Walmart: hawking irony at Everyday Low Prices (TM) / Mike Mozart
The Baffler,  May 19, 2015

Daily Bafflements

Walmart: hawking irony at Everyday Low Prices (TM) / Mike Mozart
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• Today in apps: IBM has created a new foodie web app, Chef Watson, which uses “cognitive cooking technology” to suggest recipes that are, well . . . innovative. As Rex Huppke opines in the Chicago Tribune, the app generates “recipes that transform perfectly good and normal food into edible abominations that can be prepared only by people with too much time on their hands.”

• The first Bentonville Film Festival ended recently in Walmart’s hometown of Bentonville, Arkansas. Forbes reports on “more than a few off notes” in a festival designed by Walmart execs (in collaboration with actress Geena Davis) to promote gender diversity in filmmaking. While ascribing “genuine enthusiasm” to the festival’s organizers, Ellen Killoran writes that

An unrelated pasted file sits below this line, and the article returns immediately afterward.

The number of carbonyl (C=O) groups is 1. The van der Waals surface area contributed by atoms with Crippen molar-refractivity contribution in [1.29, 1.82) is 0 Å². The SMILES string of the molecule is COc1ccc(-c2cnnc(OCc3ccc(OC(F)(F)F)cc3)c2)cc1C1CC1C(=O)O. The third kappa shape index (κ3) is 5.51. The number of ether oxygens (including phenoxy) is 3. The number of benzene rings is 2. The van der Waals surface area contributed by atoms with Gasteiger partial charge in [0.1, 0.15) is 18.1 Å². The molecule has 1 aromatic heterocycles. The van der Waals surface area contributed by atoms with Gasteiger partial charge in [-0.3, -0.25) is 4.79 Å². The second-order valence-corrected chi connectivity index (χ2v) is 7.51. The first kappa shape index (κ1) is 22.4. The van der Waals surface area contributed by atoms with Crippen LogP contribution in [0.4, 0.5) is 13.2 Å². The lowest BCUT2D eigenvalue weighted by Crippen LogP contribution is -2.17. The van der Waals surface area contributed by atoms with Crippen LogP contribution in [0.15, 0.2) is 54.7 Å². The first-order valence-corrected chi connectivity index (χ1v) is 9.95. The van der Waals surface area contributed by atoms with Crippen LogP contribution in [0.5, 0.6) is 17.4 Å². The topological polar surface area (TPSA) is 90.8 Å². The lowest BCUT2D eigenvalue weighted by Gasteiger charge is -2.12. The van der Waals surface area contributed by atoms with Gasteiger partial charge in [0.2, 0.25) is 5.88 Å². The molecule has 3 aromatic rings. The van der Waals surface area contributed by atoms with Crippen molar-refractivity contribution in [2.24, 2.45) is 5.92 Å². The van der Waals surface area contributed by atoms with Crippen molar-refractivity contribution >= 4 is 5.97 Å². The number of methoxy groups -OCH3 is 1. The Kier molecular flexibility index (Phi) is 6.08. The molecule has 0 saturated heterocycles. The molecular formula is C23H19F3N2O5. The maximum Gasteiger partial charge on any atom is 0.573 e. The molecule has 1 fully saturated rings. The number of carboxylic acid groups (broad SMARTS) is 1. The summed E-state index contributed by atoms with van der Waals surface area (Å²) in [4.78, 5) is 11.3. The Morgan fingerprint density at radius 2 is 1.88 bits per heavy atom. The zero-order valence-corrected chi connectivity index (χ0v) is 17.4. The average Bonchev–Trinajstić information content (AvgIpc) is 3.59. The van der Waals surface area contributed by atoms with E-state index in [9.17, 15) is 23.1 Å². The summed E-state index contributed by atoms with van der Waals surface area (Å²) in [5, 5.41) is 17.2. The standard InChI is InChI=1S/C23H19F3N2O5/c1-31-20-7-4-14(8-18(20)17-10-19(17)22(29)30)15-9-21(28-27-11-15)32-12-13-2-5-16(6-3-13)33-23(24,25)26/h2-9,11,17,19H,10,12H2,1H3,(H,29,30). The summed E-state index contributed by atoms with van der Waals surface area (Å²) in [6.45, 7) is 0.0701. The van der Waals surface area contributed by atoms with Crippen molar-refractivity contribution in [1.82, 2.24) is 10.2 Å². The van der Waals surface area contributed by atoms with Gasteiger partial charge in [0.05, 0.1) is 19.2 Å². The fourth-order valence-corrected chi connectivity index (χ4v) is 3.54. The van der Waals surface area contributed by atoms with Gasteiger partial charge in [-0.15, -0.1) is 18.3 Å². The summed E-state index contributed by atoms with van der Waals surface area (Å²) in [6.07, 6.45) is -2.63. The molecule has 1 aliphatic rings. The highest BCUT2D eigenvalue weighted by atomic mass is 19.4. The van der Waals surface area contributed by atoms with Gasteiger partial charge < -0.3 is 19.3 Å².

It was easy to be skeptical of Walmart’s intentions for sponsoring a film festival dedicated to cultural values not previously associated with the world’s biggest and most powerful retail chain, which is currently defending the largest gender discrimination class action lawsuit in the country’s history.

No kidding.

• Lifestyle and design magazine Wallpaper heralds the rise of the private museum, assuring readers that they no longer need to rely on public museums like, say, the Met. While Wallpaper does note one caveat, that “sometimes it can be hard to draw the line between vanity and genuine philanthropy, between the whim of one individual, and the greater good,” they leave the last word to Philip Dodd, founder of the Global Private Museum Summit. As Dodd says, “For good or bad, the privatization of museums is a reality.” We’ll leave our last word to Baffler contributor Rhonda Lieberman, who explored the art philanthropy of the one percent in Issue 24.

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